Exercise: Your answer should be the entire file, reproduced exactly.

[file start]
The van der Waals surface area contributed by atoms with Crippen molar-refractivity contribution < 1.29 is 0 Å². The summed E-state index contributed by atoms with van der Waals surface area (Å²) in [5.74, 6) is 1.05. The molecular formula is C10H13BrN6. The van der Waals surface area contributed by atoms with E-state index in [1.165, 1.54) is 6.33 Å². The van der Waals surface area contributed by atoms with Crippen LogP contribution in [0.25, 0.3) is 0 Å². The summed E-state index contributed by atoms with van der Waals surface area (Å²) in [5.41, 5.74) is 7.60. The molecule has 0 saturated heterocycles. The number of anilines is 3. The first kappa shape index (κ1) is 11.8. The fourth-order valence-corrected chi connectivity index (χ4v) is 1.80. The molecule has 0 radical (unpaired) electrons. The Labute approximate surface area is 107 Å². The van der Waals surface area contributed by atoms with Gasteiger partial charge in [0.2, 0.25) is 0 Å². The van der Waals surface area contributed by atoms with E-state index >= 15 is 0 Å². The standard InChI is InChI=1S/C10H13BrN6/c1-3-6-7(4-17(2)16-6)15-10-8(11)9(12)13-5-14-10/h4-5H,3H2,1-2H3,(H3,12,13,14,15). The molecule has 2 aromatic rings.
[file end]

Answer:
The van der Waals surface area contributed by atoms with Crippen molar-refractivity contribution < 1.29 is 0 Å². The summed E-state index contributed by atoms with van der Waals surface area (Å²) in [5.74, 6) is 1.05. The molecular formula is C10H13BrN6. The van der Waals surface area contributed by atoms with E-state index in [1.165, 1.54) is 6.33 Å². The van der Waals surface area contributed by atoms with Crippen LogP contribution in [0.25, 0.3) is 0 Å². The summed E-state index contributed by atoms with van der Waals surface area (Å²) in [5.41, 5.74) is 7.60. The molecule has 0 saturated heterocycles. The number of anilines is 3. The first kappa shape index (κ1) is 11.8. The fourth-order valence-corrected chi connectivity index (χ4v) is 1.80. The molecule has 0 radical (unpaired) electrons. The Labute approximate surface area is 107 Å². The van der Waals surface area contributed by atoms with Gasteiger partial charge in [0.2, 0.25) is 0 Å². The van der Waals surface area contributed by atoms with E-state index >= 15 is 0 Å². The standard InChI is InChI=1S/C10H13BrN6/c1-3-6-7(4-17(2)16-6)15-10-8(11)9(12)13-5-14-10/h4-5H,3H2,1-2H3,(H3,12,13,14,15). The molecule has 2 aromatic rings.